The Monarch Conservation Science Partnership (MCSP) is a group of scientists and conservation professionals from government, academia and NGOs. They have been working together since 2009 to:
Monarchs have been the focus of a rich array of citizen science and other monitoring programs for decades. Together, these monitoring programs offer a collective portrait of monarch biology and population health and have made significant contributions to monarch science (Ries & Oberhauser, 2015). However, with the dramatic decline of the monarch population in recent years, more monitoring data are needed for two reasons.
The Integrated Monitoring Strategy is a way to address these challenges, and your participation is needed!
The Integrated Monitoring Strategy is a program to monitor key monarch and habitat characteristics using spatially balanced sites across the monarch’s U.S. range. Your results will inform Eastern monarch population habitat targets, help scientists understand the threats monarchs face during the breeding season, and help to create strategies for implementing habitat enhancement. Combined with habitat management records over time, these data could also be used to assess the effectiveness of local conservation projects for monarchs.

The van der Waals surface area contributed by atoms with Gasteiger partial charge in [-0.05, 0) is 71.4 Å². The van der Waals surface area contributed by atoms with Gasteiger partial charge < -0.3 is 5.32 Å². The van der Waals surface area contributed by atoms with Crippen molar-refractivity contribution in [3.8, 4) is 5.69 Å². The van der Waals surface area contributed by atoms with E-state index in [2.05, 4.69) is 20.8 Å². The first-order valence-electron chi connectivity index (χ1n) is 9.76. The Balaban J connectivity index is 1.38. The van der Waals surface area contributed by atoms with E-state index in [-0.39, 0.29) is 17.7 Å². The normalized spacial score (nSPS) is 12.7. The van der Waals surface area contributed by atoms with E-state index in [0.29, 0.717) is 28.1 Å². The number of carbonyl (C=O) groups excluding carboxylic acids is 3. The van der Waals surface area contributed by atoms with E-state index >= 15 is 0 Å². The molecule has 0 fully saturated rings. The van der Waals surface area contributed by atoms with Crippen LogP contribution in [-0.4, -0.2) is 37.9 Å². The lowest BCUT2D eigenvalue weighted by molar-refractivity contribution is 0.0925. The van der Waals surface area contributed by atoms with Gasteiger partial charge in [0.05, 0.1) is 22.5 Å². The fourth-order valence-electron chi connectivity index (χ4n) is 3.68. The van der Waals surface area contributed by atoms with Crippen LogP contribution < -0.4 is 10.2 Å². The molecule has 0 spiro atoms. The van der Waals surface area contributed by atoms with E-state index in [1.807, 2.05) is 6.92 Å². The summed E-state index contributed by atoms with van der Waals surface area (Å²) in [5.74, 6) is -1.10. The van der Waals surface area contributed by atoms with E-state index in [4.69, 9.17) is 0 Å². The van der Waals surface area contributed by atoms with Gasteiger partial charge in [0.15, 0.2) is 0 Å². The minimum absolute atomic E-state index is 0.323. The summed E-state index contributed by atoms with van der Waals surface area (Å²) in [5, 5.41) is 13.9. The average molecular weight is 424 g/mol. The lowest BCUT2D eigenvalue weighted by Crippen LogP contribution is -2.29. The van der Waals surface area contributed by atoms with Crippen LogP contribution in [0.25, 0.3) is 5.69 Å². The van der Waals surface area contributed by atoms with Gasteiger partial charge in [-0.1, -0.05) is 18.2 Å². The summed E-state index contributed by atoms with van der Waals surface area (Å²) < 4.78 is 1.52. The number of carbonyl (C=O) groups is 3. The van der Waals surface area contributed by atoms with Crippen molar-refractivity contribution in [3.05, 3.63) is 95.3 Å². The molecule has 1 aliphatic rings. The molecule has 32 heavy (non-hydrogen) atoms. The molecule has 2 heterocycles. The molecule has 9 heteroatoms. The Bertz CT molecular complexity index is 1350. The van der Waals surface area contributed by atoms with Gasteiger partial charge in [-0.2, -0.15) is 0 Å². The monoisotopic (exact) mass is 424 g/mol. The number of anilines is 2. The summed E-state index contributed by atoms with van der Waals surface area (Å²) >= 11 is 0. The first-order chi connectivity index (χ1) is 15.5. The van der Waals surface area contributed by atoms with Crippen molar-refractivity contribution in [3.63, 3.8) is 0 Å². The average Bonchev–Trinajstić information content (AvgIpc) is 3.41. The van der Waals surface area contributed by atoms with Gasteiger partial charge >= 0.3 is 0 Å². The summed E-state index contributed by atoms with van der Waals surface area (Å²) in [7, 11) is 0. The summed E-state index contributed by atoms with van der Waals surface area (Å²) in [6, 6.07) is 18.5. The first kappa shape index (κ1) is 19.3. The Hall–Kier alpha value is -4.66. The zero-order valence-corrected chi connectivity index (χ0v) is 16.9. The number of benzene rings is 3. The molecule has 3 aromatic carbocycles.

The Integrated Monitoring Strategy consists of four activities:
Register for a free training in Minnesota, Michigan or Wisconsin this summer to learn how to monitor! Register
Instructions for monitoring in different land types (protected grasslands, unprotected grasslands, CRP lands, cultivated land, right of way habitats, urban/suburban spaces) are provided.
Your monitoring coordinator will provide a list of priority (public) sites near you. Priority sites are where monitoring is most needed, however, you may also monitor a site of your own choice. You can also choose which activities to do. While doing all activities is encouraged, it is not required!
This is the second year of the project, and your contributions this year will help the MCSP to implement and improve the project in the future.
With help from people like you across the U.S., we will be able to address important gaps in our knowledge about monarchs and their habitat!